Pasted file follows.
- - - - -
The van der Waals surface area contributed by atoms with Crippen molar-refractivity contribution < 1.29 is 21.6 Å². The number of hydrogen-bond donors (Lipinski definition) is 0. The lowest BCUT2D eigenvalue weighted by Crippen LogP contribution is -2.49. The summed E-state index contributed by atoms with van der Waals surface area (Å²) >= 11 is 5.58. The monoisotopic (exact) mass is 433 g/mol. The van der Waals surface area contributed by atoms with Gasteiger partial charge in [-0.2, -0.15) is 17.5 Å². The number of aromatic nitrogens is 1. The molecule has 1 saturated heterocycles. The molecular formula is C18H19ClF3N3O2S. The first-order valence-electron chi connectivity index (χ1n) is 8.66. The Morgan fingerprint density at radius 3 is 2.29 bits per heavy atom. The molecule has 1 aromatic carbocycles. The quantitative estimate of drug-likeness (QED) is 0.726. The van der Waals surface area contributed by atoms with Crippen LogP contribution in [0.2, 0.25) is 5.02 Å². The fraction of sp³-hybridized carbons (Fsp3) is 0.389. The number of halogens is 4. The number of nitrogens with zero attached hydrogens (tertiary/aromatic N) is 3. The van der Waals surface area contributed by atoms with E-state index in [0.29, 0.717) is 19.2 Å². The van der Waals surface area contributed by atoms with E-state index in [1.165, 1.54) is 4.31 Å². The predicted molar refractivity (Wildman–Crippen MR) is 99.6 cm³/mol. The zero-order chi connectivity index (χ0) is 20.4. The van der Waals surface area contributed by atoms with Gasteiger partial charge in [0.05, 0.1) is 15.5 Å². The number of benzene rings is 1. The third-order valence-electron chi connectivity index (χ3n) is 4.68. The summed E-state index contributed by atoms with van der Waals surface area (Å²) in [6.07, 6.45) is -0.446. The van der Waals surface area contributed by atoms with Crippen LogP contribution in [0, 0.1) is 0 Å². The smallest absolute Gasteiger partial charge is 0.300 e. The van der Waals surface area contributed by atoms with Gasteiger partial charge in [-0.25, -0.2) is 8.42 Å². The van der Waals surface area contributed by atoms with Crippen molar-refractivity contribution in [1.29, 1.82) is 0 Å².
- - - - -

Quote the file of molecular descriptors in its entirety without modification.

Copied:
The van der Waals surface area contributed by atoms with Crippen molar-refractivity contribution < 1.29 is 21.6 Å². The number of hydrogen-bond donors (Lipinski definition) is 0. The lowest BCUT2D eigenvalue weighted by Crippen LogP contribution is -2.49. The summed E-state index contributed by atoms with van der Waals surface area (Å²) >= 11 is 5.58. The monoisotopic (exact) mass is 433 g/mol. The van der Waals surface area contributed by atoms with Gasteiger partial charge in [-0.2, -0.15) is 17.5 Å². The number of aromatic nitrogens is 1. The molecule has 1 saturated heterocycles. The molecular formula is C18H19ClF3N3O2S. The first-order valence-electron chi connectivity index (χ1n) is 8.66. The Morgan fingerprint density at radius 3 is 2.29 bits per heavy atom. The molecule has 1 aromatic carbocycles. The quantitative estimate of drug-likeness (QED) is 0.726. The van der Waals surface area contributed by atoms with Crippen LogP contribution in [0.2, 0.25) is 5.02 Å². The fraction of sp³-hybridized carbons (Fsp3) is 0.389. The number of halogens is 4. The number of nitrogens with zero attached hydrogens (tertiary/aromatic N) is 3. The van der Waals surface area contributed by atoms with E-state index in [0.29, 0.717) is 19.2 Å². The van der Waals surface area contributed by atoms with E-state index in [1.165, 1.54) is 4.31 Å². The predicted molar refractivity (Wildman–Crippen MR) is 99.6 cm³/mol. The zero-order chi connectivity index (χ0) is 20.4. The van der Waals surface area contributed by atoms with Gasteiger partial charge in [0.05, 0.1) is 15.5 Å². The number of benzene rings is 1. The third-order valence-electron chi connectivity index (χ3n) is 4.68. The summed E-state index contributed by atoms with van der Waals surface area (Å²) in [6.07, 6.45) is -0.446. The van der Waals surface area contributed by atoms with Crippen LogP contribution in [0, 0.1) is 0 Å². The smallest absolute Gasteiger partial charge is 0.300 e. The van der Waals surface area contributed by atoms with Gasteiger partial charge in [-0.25, -0.2) is 8.42 Å². The van der Waals surface area contributed by atoms with Crippen molar-refractivity contribution in [1.29, 1.82) is 0 Å².